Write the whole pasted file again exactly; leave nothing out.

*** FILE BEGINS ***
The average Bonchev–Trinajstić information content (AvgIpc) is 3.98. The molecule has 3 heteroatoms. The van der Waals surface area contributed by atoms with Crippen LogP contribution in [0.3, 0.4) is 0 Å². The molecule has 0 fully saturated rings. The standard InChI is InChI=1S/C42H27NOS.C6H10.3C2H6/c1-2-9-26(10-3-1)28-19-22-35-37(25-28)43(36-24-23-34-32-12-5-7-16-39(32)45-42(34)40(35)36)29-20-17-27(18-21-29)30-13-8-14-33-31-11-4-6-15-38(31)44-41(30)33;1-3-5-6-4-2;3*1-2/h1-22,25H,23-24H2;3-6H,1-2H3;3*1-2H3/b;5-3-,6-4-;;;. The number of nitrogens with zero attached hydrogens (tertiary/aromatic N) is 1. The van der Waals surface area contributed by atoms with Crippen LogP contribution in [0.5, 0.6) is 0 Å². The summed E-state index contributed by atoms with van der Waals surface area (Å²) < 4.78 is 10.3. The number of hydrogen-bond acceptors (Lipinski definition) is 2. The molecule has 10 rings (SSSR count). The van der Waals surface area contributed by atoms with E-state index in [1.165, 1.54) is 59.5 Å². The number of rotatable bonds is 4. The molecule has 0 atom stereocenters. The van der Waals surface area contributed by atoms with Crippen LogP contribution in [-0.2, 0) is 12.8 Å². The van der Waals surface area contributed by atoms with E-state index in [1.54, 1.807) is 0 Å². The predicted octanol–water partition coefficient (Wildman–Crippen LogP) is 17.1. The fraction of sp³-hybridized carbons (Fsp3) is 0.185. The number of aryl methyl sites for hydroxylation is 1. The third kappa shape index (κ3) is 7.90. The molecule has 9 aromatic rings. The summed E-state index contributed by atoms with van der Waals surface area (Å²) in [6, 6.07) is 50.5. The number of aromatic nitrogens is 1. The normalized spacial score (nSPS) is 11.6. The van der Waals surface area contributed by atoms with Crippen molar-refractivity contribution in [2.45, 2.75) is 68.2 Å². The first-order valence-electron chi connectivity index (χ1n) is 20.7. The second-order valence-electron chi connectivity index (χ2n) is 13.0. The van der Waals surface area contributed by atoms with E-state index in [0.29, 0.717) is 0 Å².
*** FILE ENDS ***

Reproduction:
The average Bonchev–Trinajstić information content (AvgIpc) is 3.98. The molecule has 3 heteroatoms. The van der Waals surface area contributed by atoms with Crippen LogP contribution in [0.3, 0.4) is 0 Å². The molecule has 0 fully saturated rings. The standard InChI is InChI=1S/C42H27NOS.C6H10.3C2H6/c1-2-9-26(10-3-1)28-19-22-35-37(25-28)43(36-24-23-34-32-12-5-7-16-39(32)45-42(34)40(35)36)29-20-17-27(18-21-29)30-13-8-14-33-31-11-4-6-15-38(31)44-41(30)33;1-3-5-6-4-2;3*1-2/h1-22,25H,23-24H2;3-6H,1-2H3;3*1-2H3/b;5-3-,6-4-;;;. The number of nitrogens with zero attached hydrogens (tertiary/aromatic N) is 1. The van der Waals surface area contributed by atoms with Crippen LogP contribution in [0.5, 0.6) is 0 Å². The summed E-state index contributed by atoms with van der Waals surface area (Å²) < 4.78 is 10.3. The number of hydrogen-bond acceptors (Lipinski definition) is 2. The molecule has 10 rings (SSSR count). The van der Waals surface area contributed by atoms with E-state index in [1.165, 1.54) is 59.5 Å². The number of rotatable bonds is 4. The molecule has 0 atom stereocenters. The van der Waals surface area contributed by atoms with Crippen LogP contribution in [-0.2, 0) is 12.8 Å². The van der Waals surface area contributed by atoms with E-state index in [1.54, 1.807) is 0 Å². The predicted octanol–water partition coefficient (Wildman–Crippen LogP) is 17.1. The fraction of sp³-hybridized carbons (Fsp3) is 0.185. The number of aryl methyl sites for hydroxylation is 1. The third kappa shape index (κ3) is 7.90. The molecule has 9 aromatic rings. The summed E-state index contributed by atoms with van der Waals surface area (Å²) in [6, 6.07) is 50.5. The number of aromatic nitrogens is 1. The normalized spacial score (nSPS) is 11.6. The van der Waals surface area contributed by atoms with Crippen molar-refractivity contribution in [2.45, 2.75) is 68.2 Å². The first-order valence-electron chi connectivity index (χ1n) is 20.7. The second-order valence-electron chi connectivity index (χ2n) is 13.0. The van der Waals surface area contributed by atoms with E-state index in [0.29, 0.717) is 0 Å².